At first, it was estimated that the clearing of the land of pine and palmetto would cost $300 per acre if done manually. Collins ordered sixteen ton tractors with knife-bladed wheels to chop up the pine roots and special equipment to dig them up. The cost of clearing the land was dropped to $30 per acre.
The clearing on the land was only one hurdle. The avocadoes needed special care for both growth and shipment. Moving the harvest from the beach to downtown Miami also presented problems. Lastly, Collins needed time for the avocado trees to bear fruit.
He experimented with bananas, mangos, tomatoes, corn, potatoes and peppers that he planted between rows of avocado trees. These crops could be sold in Miami to help defray expenses.
By 1911, Collins needed more money to keep the farm going. His irrigation system was inadequate and he needed a better approach to getting the crops from the farm to Miami. His solution for his logistics problem was to build a canal from the head of Indian Creek through the mangroves to the bay. It would cut the ten mile trip to Miami in half. He informed his children in Moorestown that he was going to invest more money in the farm.
A Family Endeavor
In remembering their father’s past bad investments, John Collin’s adult children were skeptical. However, they knew that once their father had an idea, he can be very insistent and stubborn. The entire family asked to see this farm before agreeing to go along with the idea of investing more money.
All seven of Collin’s children and their spouses agreed to come to Miami. In 1911, the family traveled to Miami following a vacation in Havana, Cuba. The city of Miami was only fourteen years old, but had a population of ten thousand, not including winter visitors.
The Collins and Pancoasts (Thomas and Katherine Pancoast, John Collin’s daughter), were shocked to find out that Miami was not on the ocean. They assumed it was a lot like a New Jersey shore town similar to Seaside Park.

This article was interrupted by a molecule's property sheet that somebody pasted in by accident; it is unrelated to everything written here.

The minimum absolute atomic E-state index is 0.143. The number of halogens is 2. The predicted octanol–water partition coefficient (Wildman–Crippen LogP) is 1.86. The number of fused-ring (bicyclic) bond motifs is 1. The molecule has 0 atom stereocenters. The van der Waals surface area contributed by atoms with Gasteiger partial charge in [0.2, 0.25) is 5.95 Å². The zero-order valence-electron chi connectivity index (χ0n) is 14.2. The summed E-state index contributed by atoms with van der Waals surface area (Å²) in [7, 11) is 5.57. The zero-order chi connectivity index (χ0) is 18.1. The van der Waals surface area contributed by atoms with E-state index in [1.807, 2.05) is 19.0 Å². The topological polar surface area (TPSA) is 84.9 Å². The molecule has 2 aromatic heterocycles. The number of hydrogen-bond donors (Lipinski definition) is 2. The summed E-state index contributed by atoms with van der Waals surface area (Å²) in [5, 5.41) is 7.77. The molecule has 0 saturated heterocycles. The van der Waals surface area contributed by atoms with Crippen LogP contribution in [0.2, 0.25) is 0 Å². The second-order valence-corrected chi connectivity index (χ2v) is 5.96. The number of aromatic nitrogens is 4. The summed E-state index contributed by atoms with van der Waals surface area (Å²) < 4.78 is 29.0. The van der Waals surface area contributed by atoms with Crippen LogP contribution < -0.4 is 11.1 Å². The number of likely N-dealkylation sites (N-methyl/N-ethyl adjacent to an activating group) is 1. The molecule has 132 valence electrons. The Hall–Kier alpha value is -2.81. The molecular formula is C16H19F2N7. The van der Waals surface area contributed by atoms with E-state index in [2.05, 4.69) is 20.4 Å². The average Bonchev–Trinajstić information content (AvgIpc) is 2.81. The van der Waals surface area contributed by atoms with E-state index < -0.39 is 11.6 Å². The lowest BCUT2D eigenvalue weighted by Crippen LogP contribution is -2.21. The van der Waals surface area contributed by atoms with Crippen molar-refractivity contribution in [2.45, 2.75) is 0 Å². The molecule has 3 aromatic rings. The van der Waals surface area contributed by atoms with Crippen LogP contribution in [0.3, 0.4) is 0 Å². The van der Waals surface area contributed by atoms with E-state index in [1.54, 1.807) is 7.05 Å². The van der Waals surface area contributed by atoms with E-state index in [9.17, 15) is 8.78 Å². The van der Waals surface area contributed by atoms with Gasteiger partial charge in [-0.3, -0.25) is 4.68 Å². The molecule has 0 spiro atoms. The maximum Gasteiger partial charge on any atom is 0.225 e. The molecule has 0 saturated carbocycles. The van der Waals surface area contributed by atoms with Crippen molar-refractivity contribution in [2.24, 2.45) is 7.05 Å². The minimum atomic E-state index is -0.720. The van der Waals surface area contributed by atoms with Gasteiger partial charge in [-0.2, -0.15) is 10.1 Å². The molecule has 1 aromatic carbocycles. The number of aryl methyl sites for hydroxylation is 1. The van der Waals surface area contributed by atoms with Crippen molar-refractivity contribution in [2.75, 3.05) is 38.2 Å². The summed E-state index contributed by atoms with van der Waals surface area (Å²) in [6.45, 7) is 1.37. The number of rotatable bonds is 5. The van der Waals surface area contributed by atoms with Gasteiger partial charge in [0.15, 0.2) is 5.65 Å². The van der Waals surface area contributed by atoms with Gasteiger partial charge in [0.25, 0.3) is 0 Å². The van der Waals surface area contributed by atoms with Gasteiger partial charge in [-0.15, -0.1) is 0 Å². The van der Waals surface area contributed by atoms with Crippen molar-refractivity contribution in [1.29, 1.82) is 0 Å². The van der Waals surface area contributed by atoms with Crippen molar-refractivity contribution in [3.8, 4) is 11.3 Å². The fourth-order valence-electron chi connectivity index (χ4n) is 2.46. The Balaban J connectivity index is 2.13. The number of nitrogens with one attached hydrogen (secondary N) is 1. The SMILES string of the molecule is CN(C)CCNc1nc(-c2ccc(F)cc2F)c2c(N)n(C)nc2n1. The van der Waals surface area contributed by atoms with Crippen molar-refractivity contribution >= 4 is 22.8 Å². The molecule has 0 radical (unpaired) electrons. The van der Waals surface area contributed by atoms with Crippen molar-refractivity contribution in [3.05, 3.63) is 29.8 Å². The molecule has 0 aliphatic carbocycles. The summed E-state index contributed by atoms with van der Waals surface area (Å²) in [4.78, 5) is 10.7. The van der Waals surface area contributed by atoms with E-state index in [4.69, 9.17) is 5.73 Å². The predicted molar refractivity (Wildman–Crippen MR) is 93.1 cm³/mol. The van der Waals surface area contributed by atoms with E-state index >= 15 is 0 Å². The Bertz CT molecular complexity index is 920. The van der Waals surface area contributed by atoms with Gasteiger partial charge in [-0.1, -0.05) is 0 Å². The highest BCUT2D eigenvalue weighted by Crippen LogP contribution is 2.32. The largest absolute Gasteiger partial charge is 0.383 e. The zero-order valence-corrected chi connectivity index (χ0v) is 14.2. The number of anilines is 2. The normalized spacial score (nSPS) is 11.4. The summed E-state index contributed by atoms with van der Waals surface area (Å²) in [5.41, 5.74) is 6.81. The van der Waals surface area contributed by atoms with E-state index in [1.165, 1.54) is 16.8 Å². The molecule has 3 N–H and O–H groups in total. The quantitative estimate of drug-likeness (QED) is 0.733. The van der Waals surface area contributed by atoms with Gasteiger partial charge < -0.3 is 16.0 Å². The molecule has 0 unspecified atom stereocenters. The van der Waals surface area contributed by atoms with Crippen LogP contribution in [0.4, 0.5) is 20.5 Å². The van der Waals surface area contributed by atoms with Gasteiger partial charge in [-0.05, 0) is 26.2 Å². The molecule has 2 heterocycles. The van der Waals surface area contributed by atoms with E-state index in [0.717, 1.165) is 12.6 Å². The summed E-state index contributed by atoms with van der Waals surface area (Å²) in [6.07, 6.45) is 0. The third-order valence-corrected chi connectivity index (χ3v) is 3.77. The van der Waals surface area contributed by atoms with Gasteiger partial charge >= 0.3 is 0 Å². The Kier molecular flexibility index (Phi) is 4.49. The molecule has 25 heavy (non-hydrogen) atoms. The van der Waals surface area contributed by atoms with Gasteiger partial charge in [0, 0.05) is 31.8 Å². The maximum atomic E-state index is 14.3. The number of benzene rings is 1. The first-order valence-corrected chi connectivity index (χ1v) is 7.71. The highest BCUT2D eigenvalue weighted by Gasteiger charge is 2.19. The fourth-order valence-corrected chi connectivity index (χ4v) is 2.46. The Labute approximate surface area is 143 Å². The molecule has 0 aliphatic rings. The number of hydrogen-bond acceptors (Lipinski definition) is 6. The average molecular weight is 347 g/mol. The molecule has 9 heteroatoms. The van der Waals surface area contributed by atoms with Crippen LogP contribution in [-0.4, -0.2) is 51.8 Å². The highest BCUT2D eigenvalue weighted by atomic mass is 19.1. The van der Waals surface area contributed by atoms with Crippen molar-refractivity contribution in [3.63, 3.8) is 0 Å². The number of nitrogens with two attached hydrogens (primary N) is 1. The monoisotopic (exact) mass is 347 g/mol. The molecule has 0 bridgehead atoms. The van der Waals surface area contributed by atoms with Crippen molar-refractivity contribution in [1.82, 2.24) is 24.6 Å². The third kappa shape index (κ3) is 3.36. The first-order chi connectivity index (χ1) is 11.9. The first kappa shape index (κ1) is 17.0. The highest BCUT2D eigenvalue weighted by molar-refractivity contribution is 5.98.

After seeing the farm on the peninsula, the Collin’s children agreed that the land may have prospects as a farm, but they were skeptical of whether the reward would outweigh the risk. However, John Collins was stubborn and he was not going to change his mind about the investment needed.
It wasn’t until the children looked at the island from across the bay in Miami that they found a compromise. They agreed that the land would make a great seaside resort, much like New Jersey’s barrier beaches.
The Collins children convinced John that part of the land could make a good seaside resort similar to Atlantic City. John was not very interested in real estate, so he let his children determine the best way to proceed in managing the portion of land that would be developed. The family created a firm called Miami Beach Improvement Company and the whole family invested.
The agreement called for John to keep up the land that would continue to be used as a farm. Katherine and Thomas Pancoast would move from New Jersey and would run the newly created real estate firm. The Pancoasts were the only ones willing to uproot themselves from New Jersey and move to the wilderness to run this new venture.
In addition to the canal that was needed, the family agreed that there needed to be a bridge to connect the mainland to the beach. With the money raised to start the company, a lot of investment went into what became known around town as “Collin’s Folly” (the Collins Bridge).
The Collins Bridge
By the summer of 1912, both the Collins Canal and Collins Bridge were under way. The fill dug for the canal would later be used to make a roadbed to the bridge. The building of the bridge presented one challenge after another.